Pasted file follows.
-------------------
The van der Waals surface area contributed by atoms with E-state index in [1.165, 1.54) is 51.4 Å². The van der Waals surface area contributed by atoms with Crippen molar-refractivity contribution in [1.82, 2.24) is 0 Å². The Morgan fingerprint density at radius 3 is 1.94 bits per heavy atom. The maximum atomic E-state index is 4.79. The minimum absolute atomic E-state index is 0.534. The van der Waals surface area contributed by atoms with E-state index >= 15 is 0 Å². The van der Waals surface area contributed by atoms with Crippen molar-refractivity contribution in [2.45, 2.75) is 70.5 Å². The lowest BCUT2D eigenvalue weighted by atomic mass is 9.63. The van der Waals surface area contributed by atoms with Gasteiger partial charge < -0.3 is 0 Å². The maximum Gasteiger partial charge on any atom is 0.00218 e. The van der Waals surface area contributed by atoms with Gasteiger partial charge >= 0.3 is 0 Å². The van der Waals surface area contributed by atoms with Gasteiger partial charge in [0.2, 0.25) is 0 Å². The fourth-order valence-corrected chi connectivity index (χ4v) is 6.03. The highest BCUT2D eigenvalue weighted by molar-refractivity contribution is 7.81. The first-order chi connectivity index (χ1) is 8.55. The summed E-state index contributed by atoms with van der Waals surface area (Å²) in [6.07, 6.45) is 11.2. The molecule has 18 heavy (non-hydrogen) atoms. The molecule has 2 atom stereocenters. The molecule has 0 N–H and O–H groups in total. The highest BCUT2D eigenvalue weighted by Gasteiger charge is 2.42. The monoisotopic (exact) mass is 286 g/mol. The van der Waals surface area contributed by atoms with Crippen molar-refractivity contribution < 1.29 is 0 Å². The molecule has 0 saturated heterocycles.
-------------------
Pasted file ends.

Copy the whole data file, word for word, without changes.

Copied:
The van der Waals surface area contributed by atoms with E-state index in [1.165, 1.54) is 51.4 Å². The van der Waals surface area contributed by atoms with Crippen molar-refractivity contribution in [1.82, 2.24) is 0 Å². The Morgan fingerprint density at radius 3 is 1.94 bits per heavy atom. The maximum atomic E-state index is 4.79. The minimum absolute atomic E-state index is 0.534. The van der Waals surface area contributed by atoms with E-state index >= 15 is 0 Å². The van der Waals surface area contributed by atoms with Crippen molar-refractivity contribution in [2.45, 2.75) is 70.5 Å². The lowest BCUT2D eigenvalue weighted by atomic mass is 9.63. The van der Waals surface area contributed by atoms with Gasteiger partial charge < -0.3 is 0 Å². The maximum Gasteiger partial charge on any atom is 0.00218 e. The van der Waals surface area contributed by atoms with Gasteiger partial charge >= 0.3 is 0 Å². The van der Waals surface area contributed by atoms with Gasteiger partial charge in [0.2, 0.25) is 0 Å². The fourth-order valence-corrected chi connectivity index (χ4v) is 6.03. The highest BCUT2D eigenvalue weighted by molar-refractivity contribution is 7.81. The first-order chi connectivity index (χ1) is 8.55. The summed E-state index contributed by atoms with van der Waals surface area (Å²) in [6.07, 6.45) is 11.2. The molecule has 18 heavy (non-hydrogen) atoms. The molecule has 2 atom stereocenters. The molecule has 0 N–H and O–H groups in total. The highest BCUT2D eigenvalue weighted by Gasteiger charge is 2.42. The monoisotopic (exact) mass is 286 g/mol. The van der Waals surface area contributed by atoms with Crippen molar-refractivity contribution < 1.29 is 0 Å². The molecule has 0 saturated heterocycles.